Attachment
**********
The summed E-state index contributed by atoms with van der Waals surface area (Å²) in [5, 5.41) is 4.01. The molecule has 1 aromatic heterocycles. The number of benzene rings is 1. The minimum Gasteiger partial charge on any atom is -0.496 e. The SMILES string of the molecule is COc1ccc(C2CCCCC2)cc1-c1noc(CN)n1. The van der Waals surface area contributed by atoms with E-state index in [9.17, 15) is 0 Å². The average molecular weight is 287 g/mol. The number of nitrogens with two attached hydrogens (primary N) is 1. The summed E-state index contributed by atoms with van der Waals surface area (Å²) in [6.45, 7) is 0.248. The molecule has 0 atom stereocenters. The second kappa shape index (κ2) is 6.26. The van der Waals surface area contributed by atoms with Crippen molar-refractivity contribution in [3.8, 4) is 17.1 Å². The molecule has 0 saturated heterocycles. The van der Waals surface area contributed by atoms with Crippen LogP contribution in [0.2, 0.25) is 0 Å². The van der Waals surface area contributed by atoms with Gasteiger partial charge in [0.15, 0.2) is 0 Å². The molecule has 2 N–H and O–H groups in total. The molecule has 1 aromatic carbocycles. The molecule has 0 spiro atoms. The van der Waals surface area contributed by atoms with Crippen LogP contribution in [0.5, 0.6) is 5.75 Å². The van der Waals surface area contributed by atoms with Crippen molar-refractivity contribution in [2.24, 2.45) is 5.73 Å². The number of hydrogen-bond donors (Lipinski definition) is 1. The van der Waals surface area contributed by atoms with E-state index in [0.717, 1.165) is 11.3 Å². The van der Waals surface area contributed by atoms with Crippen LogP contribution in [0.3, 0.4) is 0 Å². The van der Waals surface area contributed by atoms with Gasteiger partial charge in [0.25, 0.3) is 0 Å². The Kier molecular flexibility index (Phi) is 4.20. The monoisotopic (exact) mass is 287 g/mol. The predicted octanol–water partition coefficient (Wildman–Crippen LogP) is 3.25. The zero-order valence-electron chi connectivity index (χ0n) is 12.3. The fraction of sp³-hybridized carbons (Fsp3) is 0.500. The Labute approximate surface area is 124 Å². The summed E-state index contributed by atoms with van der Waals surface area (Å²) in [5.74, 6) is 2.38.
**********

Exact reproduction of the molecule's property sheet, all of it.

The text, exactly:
The summed E-state index contributed by atoms with van der Waals surface area (Å²) in [5, 5.41) is 4.01. The molecule has 1 aromatic heterocycles. The number of benzene rings is 1. The minimum Gasteiger partial charge on any atom is -0.496 e. The SMILES string of the molecule is COc1ccc(C2CCCCC2)cc1-c1noc(CN)n1. The van der Waals surface area contributed by atoms with E-state index in [9.17, 15) is 0 Å². The average molecular weight is 287 g/mol. The number of nitrogens with two attached hydrogens (primary N) is 1. The summed E-state index contributed by atoms with van der Waals surface area (Å²) in [6.45, 7) is 0.248. The molecule has 0 atom stereocenters. The second kappa shape index (κ2) is 6.26. The van der Waals surface area contributed by atoms with Crippen molar-refractivity contribution in [3.8, 4) is 17.1 Å². The molecule has 0 saturated heterocycles. The van der Waals surface area contributed by atoms with Crippen LogP contribution in [0.2, 0.25) is 0 Å². The van der Waals surface area contributed by atoms with Gasteiger partial charge in [0.15, 0.2) is 0 Å². The molecule has 2 N–H and O–H groups in total. The molecule has 1 aromatic carbocycles. The molecule has 0 spiro atoms. The van der Waals surface area contributed by atoms with Crippen LogP contribution in [0.5, 0.6) is 5.75 Å². The van der Waals surface area contributed by atoms with Crippen molar-refractivity contribution in [2.24, 2.45) is 5.73 Å². The number of hydrogen-bond donors (Lipinski definition) is 1. The van der Waals surface area contributed by atoms with E-state index in [0.717, 1.165) is 11.3 Å². The van der Waals surface area contributed by atoms with Crippen LogP contribution in [0.3, 0.4) is 0 Å². The van der Waals surface area contributed by atoms with Gasteiger partial charge in [0.25, 0.3) is 0 Å². The Kier molecular flexibility index (Phi) is 4.20. The monoisotopic (exact) mass is 287 g/mol. The predicted octanol–water partition coefficient (Wildman–Crippen LogP) is 3.25. The zero-order valence-electron chi connectivity index (χ0n) is 12.3. The fraction of sp³-hybridized carbons (Fsp3) is 0.500. The Labute approximate surface area is 124 Å². The summed E-state index contributed by atoms with van der Waals surface area (Å²) in [5.74, 6) is 2.38.